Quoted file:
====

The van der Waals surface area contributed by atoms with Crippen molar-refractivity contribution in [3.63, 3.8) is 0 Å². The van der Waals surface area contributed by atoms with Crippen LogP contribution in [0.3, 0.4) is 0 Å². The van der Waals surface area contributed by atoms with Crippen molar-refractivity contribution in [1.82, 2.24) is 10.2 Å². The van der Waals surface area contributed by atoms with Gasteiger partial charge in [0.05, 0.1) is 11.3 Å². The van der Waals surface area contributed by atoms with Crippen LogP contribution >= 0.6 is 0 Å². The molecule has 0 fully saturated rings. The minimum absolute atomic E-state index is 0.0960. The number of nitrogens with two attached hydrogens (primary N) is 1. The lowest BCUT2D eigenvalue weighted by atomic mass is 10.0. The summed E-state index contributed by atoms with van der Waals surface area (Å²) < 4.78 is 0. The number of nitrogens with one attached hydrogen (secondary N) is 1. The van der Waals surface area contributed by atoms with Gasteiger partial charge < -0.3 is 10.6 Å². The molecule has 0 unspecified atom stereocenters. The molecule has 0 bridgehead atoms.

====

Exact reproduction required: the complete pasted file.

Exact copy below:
The van der Waals surface area contributed by atoms with Crippen molar-refractivity contribution in [3.63, 3.8) is 0 Å². The van der Waals surface area contributed by atoms with Crippen LogP contribution in [0.3, 0.4) is 0 Å². The van der Waals surface area contributed by atoms with Crippen molar-refractivity contribution in [1.82, 2.24) is 10.2 Å². The van der Waals surface area contributed by atoms with Gasteiger partial charge in [0.05, 0.1) is 11.3 Å². The van der Waals surface area contributed by atoms with Crippen LogP contribution >= 0.6 is 0 Å². The molecule has 0 fully saturated rings. The minimum absolute atomic E-state index is 0.0960. The number of nitrogens with two attached hydrogens (primary N) is 1. The lowest BCUT2D eigenvalue weighted by atomic mass is 10.0. The summed E-state index contributed by atoms with van der Waals surface area (Å²) < 4.78 is 0. The number of nitrogens with one attached hydrogen (secondary N) is 1. The van der Waals surface area contributed by atoms with Gasteiger partial charge < -0.3 is 10.6 Å². The molecule has 0 unspecified atom stereocenters. The molecule has 0 bridgehead atoms.